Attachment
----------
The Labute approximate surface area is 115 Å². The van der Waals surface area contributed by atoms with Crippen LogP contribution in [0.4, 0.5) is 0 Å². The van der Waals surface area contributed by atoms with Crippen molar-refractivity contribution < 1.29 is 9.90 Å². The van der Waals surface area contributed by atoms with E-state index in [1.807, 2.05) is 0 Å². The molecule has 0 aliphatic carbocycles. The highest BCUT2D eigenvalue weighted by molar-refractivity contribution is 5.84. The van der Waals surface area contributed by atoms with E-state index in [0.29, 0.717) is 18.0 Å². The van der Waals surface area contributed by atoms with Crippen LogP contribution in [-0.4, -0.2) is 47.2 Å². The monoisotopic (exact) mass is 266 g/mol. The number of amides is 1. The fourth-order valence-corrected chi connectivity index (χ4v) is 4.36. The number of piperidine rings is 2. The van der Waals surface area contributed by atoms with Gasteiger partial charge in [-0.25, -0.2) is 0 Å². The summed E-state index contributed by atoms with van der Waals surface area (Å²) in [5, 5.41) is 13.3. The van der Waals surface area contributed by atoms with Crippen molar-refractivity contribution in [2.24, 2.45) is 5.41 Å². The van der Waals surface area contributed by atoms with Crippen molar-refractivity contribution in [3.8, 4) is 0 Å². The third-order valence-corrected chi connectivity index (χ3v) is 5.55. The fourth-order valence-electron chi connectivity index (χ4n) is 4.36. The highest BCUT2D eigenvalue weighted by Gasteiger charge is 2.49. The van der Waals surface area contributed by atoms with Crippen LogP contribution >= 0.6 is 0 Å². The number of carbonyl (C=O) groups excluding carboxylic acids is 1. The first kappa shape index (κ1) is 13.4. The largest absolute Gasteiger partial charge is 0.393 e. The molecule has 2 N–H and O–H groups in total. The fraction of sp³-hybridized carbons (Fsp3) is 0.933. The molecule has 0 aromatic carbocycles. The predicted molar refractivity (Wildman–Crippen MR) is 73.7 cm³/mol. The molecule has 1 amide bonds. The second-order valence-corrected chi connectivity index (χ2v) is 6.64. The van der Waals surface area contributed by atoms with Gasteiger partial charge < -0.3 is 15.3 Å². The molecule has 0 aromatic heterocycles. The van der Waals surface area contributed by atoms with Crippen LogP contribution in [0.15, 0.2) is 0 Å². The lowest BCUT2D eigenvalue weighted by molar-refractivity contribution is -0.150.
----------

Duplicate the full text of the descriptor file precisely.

The Labute approximate surface area is 115 Å². The van der Waals surface area contributed by atoms with Crippen LogP contribution in [0.4, 0.5) is 0 Å². The van der Waals surface area contributed by atoms with Crippen molar-refractivity contribution < 1.29 is 9.90 Å². The van der Waals surface area contributed by atoms with E-state index in [1.807, 2.05) is 0 Å². The molecule has 0 aliphatic carbocycles. The highest BCUT2D eigenvalue weighted by molar-refractivity contribution is 5.84. The van der Waals surface area contributed by atoms with E-state index in [0.29, 0.717) is 18.0 Å². The van der Waals surface area contributed by atoms with Crippen LogP contribution in [-0.4, -0.2) is 47.2 Å². The monoisotopic (exact) mass is 266 g/mol. The number of amides is 1. The fourth-order valence-corrected chi connectivity index (χ4v) is 4.36. The number of piperidine rings is 2. The van der Waals surface area contributed by atoms with Gasteiger partial charge in [-0.25, -0.2) is 0 Å². The summed E-state index contributed by atoms with van der Waals surface area (Å²) in [5, 5.41) is 13.3. The van der Waals surface area contributed by atoms with Crippen molar-refractivity contribution in [2.24, 2.45) is 5.41 Å². The van der Waals surface area contributed by atoms with Crippen molar-refractivity contribution in [3.8, 4) is 0 Å². The third-order valence-corrected chi connectivity index (χ3v) is 5.55. The fourth-order valence-electron chi connectivity index (χ4n) is 4.36. The highest BCUT2D eigenvalue weighted by Gasteiger charge is 2.49. The van der Waals surface area contributed by atoms with Crippen LogP contribution >= 0.6 is 0 Å². The number of carbonyl (C=O) groups excluding carboxylic acids is 1. The first kappa shape index (κ1) is 13.4. The largest absolute Gasteiger partial charge is 0.393 e. The molecule has 2 N–H and O–H groups in total. The fraction of sp³-hybridized carbons (Fsp3) is 0.933. The molecule has 0 aromatic carbocycles. The predicted molar refractivity (Wildman–Crippen MR) is 73.7 cm³/mol. The molecule has 1 amide bonds. The second-order valence-corrected chi connectivity index (χ2v) is 6.64. The van der Waals surface area contributed by atoms with Gasteiger partial charge < -0.3 is 15.3 Å². The molecule has 0 aromatic heterocycles. The van der Waals surface area contributed by atoms with Crippen LogP contribution in [0.15, 0.2) is 0 Å². The lowest BCUT2D eigenvalue weighted by molar-refractivity contribution is -0.150.